Main minority groups: Alawi Muslims 2.1 million (11%), Christians of various denominations 1.9 million (10%), Iraqi refugees 1.5-2 million (7.8-10.4%), Kurds 2-2.5 million (10- 15%), Druze 580,000 (3%), Palestinians 442,000 (2.3%), Isma'ilis and Ithna'ashari or Twelver Shia 386,000 (2%), Armenians 323,000 (1.7%). [Note: Percentages for Sunnis, Christians and Druze are taken from US CIRF, 2007. That report lists 'other Muslims', including Alawi at 13%. The UK FCO's Syria country profile lists Alawi as 11%, so that leaves 2% as Ismaili and Twelver. The 1.5 million estimate for Iraqi refugees comes from the Syrian health minister, as quoted by IRIN News in July 2007; the 2 million estimate comes from the Syrian Organization for Human Rights, August 2007. The figure for Kurds comes from the 2011 report by the UN Special Rapporteur on the right to food, Olivier De Schutter. The number of Palestinians is taken from UNRWA statistics from December 31, 2006. The number for Armenians comes from Ethnologue, 1993. The number of Jews (mentioned below) is from US CIRF, 2007. Numbers and percentages have been converted using the CIA World Factbook's estimated total population in 2010 of 22.5 million.]
Specific demographic data for Syria is unreliable. Some minority groups are defined primarily by religion, others by ethnicity, and some are relatively recent immigrants. Many of them can also be found in neighbouring countries. Physical and human geography have been major determining factors in Syria's social fabric: city, desert, mountain and sea. Until the present century, social divides between town dwellers, peasants and Bedouin, and the conflict between the latter two, were almost as important as religious differences.
In the mountain ranges stretching along the littoral, and across to Mount Hermon and the Jabal Druze in south Syria, religiously 'dissident' communities were able to hold their own against Muslim or Christian orthodoxy. On the coastline a more cosmopolitan Mediterranean trading culture existed which had as much in common with other seafaring cultures of the Mediterranean as it had with its hinterland.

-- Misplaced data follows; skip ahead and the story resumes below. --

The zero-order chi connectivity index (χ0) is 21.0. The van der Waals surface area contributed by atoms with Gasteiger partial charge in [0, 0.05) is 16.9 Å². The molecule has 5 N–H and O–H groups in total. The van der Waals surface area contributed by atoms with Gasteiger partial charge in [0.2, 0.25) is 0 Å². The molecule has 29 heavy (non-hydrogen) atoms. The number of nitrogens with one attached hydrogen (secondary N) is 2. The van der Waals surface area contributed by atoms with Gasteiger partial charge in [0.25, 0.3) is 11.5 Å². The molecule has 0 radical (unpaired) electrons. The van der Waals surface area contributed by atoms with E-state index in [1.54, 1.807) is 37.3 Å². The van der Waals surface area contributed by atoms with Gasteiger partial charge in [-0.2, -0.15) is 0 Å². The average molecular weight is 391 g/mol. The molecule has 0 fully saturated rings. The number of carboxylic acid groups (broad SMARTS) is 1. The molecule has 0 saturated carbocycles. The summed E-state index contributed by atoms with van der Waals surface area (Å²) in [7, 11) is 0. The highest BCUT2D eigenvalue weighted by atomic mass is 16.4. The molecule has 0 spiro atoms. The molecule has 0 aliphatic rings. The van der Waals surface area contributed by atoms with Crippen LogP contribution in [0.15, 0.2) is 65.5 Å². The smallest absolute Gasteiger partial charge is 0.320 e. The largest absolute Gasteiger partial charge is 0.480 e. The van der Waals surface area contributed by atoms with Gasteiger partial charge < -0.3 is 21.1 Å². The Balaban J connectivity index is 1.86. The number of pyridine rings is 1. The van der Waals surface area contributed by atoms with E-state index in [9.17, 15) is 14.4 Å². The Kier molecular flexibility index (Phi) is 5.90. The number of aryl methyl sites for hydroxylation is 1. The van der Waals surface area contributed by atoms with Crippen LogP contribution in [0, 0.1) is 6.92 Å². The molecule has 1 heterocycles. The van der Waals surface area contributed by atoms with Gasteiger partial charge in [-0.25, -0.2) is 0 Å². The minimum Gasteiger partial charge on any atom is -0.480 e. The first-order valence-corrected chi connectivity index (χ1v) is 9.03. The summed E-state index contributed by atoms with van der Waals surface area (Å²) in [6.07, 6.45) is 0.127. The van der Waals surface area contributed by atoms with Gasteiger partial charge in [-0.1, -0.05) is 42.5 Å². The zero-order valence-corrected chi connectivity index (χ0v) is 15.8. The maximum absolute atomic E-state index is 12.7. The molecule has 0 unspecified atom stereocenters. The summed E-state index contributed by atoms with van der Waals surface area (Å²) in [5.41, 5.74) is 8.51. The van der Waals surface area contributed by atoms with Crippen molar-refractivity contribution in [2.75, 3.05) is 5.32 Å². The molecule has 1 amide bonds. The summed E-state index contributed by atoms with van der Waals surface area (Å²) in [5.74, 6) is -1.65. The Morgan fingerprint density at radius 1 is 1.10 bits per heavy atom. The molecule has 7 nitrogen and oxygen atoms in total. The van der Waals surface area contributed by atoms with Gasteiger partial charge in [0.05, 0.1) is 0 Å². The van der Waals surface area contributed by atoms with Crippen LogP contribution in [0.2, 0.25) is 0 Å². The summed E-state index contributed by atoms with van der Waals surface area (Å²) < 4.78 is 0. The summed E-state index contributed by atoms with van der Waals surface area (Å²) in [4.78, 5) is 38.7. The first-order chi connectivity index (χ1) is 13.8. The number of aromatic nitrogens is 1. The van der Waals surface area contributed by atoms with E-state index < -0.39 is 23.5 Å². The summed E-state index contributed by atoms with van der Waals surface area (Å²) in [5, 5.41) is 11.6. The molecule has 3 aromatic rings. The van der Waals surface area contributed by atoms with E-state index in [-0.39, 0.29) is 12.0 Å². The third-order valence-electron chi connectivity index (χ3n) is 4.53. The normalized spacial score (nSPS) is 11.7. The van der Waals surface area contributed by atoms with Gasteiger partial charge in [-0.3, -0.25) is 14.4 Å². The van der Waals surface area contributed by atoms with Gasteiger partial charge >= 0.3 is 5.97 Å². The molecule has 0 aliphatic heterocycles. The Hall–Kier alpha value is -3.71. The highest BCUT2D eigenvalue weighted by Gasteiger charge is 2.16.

Alawi Muslims are Syria's largest religious minority. They live mainly in the Nusayri Mountain range in the coastal part of north-west Syria, but also on the inland plains of Homs and Hama. Smaller numbers of Ismaili Muslims live for the most part in the coastal mountain range, south of the main Alawi areas. Twelver Shias live in a handful of communities near Homs and to the west and north of Aleppo.
Greek Orthodox Christians and Greek Catholics are concentrated in and around Damascus, Latakiya and the neighbouring coastal region. Syriac Orthodox Christians are located mainly in the Jazira, Homs, Aleppo and Damascus and Syrian Catholics in small communities mainly in Aleppo, Hasaka and Damascus. There is a small community of Maronite Christians mainly in the Aleppo region. The Maronite community is a surviving remnant from before the majority sought safety in Mount Lebanon in the sixth century. It has maintained ties to Rome since the twelfth century, and the liturgy is in Syriac.
Druze are located primarily in Jabal Druze on the southern border abutting Jordan. Isma'ilis live mainly in Salamiya, east of Hama.
There are a small number of Yezidis in Syria, ethnic Kurds who practice a 4,000 year old religion (see Iraq). Their numbers have declined over the years largely due to assimilation into Islam. One community is in Jabal Sim'an and the Afrin valley in north-west Syria, and dates back at least to the twelfth century. A slightly larger group, composed of refugees mainly from southern Turkey but later also some from Iraq during the 1920s and 1930s, is located mainly around Hasaka in the Jazira, north-east Syria as well as Aleppo.
Of a Jewish population that numbered around 40,000 before Israel's establishment in 1948, nearly all have emigrated and only around 100 to 200 Jews remain in Syria today. They are concentrated in Damascus and Aleppo. Jewish settlers moved into the Golan Heights after 1967, and Israel annexed it in 1981, but the United Nations refused to recognize the new status.